The first quarter corporate earnings season is set to get under way in earnest next week when a host of major financial institutions including JPMorgan, Morgan Stanley and Goldman Sachs report results. According to a number of analysts, corporate profit margins will be the key factor investors need to look at when assessing which companies are effectively navigating inflation.

“I think it’s really going to be the key thing to look at, corporate earnings. To date, we have seen significant upward revisions from analysts on a yearly basis throughout 2022,” Erin Browne, PIMCO portfolio manager, told Yahoo Finance Live on Friday. “And so the market isn’t really focused just yet on a slowdown or translation of the volatility that we’re seeing in some economic data, particularly inflation data, which is reflected in earnings expectations.”

“So I think that’s going to be the key to look out for. And really what the market will focus on is margins: how can companies manage the increased inflation and cost inflation they see coming through,” she added. “And that’s going to be the key differentiator for stocks.”

10:00 am ET: Peloton shares are trading mixed after Morgan Stanley predicts the number of connected fitness subscribers could surpass 3 million

Shares of Peloton (PTON) rose briefly by as much as 2% on Friday morning after analysts at Morgan Stanley said they expected the connected fitness company to beat guidance for current-quarter subscriber growth. However, the stock soon gave up its gains, trading about 1% lower mid-morning.

Morgan Stanley expects the company’s Connected Fitness subscribers to surpass 3 million in the fiscal third quarter. Earlier this year, Peloton said it expects to add 2.93 million subscribers in the third quarter, before growing to 3 million at the end of the fiscal year. Analysts at the bank cited website activity data for the prediction, which suggested Peloton was adding more new users than previously expected.

Morgan Stanley rates Peloton as even weight with a price target of $32 per share.

9:31 am ET: Stocks open mixed

Here’s where the markets traded on Friday morning:

  • S&P 500 (^GSPC): -6.65 (-0.15%) to 4,493.56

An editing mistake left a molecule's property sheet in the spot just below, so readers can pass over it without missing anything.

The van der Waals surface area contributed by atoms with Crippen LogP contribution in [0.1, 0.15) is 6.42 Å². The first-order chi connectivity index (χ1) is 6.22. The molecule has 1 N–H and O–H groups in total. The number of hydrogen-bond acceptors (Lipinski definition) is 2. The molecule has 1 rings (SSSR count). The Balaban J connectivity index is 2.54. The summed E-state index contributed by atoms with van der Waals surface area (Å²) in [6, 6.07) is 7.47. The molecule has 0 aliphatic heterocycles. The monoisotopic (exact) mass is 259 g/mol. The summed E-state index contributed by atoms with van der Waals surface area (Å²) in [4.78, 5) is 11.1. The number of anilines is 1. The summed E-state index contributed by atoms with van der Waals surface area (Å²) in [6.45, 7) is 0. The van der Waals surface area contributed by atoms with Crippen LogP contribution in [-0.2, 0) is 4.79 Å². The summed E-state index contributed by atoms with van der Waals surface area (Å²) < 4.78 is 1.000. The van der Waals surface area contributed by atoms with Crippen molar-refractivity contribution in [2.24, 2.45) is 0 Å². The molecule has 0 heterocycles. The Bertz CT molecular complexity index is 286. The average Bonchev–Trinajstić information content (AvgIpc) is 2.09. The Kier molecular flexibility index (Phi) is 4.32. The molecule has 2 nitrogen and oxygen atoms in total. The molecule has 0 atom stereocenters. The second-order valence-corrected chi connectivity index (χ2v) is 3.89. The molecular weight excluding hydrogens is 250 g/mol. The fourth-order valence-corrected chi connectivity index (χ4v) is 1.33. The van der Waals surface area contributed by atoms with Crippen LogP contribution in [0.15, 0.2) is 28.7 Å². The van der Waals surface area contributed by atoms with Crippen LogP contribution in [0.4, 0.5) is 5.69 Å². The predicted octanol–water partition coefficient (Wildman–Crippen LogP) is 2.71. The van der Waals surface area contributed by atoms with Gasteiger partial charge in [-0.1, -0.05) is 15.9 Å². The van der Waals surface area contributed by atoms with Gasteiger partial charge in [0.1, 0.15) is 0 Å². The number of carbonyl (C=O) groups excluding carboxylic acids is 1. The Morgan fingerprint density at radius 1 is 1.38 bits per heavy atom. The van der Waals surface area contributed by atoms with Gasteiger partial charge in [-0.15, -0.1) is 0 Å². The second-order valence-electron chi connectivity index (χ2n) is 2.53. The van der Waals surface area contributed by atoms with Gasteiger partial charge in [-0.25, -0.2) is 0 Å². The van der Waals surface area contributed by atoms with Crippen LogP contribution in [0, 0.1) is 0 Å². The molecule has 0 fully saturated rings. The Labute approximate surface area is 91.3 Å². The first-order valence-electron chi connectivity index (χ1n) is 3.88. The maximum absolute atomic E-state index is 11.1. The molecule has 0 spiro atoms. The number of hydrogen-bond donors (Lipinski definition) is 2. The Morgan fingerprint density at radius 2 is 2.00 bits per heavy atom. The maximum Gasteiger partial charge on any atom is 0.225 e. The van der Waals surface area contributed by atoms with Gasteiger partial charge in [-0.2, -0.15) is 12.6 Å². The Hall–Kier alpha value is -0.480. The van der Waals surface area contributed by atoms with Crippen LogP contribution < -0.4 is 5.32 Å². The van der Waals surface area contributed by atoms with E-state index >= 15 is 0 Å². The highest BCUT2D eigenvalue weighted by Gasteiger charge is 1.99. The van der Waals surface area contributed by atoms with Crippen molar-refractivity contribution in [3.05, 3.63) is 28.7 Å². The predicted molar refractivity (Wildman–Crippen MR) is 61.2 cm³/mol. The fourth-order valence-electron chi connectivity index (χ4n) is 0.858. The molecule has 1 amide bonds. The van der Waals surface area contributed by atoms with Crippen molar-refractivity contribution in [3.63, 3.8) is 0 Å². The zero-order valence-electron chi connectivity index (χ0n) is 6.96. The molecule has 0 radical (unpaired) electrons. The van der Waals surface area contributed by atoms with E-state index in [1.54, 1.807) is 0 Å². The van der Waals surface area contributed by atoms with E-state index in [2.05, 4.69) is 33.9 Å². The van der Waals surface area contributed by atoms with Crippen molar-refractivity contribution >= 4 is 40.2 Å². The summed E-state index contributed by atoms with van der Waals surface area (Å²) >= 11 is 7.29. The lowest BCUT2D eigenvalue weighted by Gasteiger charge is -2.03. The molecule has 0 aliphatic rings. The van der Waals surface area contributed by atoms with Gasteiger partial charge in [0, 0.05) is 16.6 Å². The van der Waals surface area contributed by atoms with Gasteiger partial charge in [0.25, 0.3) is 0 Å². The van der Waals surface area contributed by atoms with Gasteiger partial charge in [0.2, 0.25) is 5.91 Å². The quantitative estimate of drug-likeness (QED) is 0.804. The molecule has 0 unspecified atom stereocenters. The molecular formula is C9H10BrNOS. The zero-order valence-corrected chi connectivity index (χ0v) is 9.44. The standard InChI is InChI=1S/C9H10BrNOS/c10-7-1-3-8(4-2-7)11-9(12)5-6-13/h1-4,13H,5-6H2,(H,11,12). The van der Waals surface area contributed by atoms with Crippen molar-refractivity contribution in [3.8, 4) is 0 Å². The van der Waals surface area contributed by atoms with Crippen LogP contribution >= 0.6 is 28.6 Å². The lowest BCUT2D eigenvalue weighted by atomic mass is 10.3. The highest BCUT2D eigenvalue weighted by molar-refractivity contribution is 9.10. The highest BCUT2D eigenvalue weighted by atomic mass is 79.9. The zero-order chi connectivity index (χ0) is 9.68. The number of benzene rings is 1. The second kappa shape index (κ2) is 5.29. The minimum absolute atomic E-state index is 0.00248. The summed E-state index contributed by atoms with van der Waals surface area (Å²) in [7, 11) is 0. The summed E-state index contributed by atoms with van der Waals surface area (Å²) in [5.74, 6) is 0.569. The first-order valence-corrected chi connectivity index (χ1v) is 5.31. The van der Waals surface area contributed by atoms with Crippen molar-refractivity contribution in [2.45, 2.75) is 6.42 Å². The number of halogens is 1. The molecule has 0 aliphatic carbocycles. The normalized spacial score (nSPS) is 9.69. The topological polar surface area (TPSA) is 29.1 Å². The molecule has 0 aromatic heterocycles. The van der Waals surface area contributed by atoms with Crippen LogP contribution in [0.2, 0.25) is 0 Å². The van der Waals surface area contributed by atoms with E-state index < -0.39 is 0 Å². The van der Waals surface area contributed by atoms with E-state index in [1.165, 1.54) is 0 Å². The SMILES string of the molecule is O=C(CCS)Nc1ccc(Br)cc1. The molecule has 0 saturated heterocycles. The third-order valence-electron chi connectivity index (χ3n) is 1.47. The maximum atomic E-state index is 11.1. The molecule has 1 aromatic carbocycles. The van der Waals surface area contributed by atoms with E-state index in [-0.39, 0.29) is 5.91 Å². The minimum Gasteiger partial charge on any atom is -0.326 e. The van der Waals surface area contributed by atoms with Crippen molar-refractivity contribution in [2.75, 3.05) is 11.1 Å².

• dow (^ DJI): +7.98 (+0.02%) to 34,591.55

  • Nasdaq (^IXIC): -63.13 (-0.45%) to 13,837.07

  • raw (CL=F): +$0.26 (+0.27%) to $96.29 a barrel

  • Gold (GC=F): +$2.50 (+0.13%) to $1,940.30 per ounce

  • 10-year government bonds (^TNX): +5.4 basis points to 2.708% yield

7:40 am ET Friday: Stock futures are higher, adding to Thursday’s gains

Here’s where the markets traded on Friday morning:

  • S&P 500 Futures (ES=F): +14 points (+0.31%) to 4,510.25

  • Dow futures (YM=F): +130 points (+0.38%) to 34,620.00

  • Nasdaq futures (NQ = F): +44.25 points (+0.3%) to 14,580.25

  • raw (CL=F): +$0.03 (+0.03%) to $96.06 a barrel

  • Gold (GC=F): -$3.30 (-0.17%) to $1,934.50 per ounce

  • 10-year government bonds (^TNX): +1.6 basis points for a yield of 2.67%

6:14 p.m. ET: Thursday: Stock futures are drifting sideways

Here are the major index futures trading Thursday night as the night session began:

  • S&P 500 Futures (ES=F): +2.25 points (+0.05%) to 4,498.50

  • Dow futures (YM=F): +12 points (+0.03%) to 34,502.00

  • Nasdaq futures (NQ = F): +13 points (+0.09%) to 14,549.00

NEW YORK, NEW YORK – APRIL 1: Traders work on the floor of the New York Stock Exchange during afternoon trading on April 1, 2022 in New York City. US stocks closed higher on the first day of trading in the second quarter of 2022 after the Labor Department released a jobs report that showed a rise well above pre-pandemic trends. (Photo by Michael M. Santiago/Getty Images)

Emily McCormick is a reporter for Yahoo Finance. Follow her on Twitter.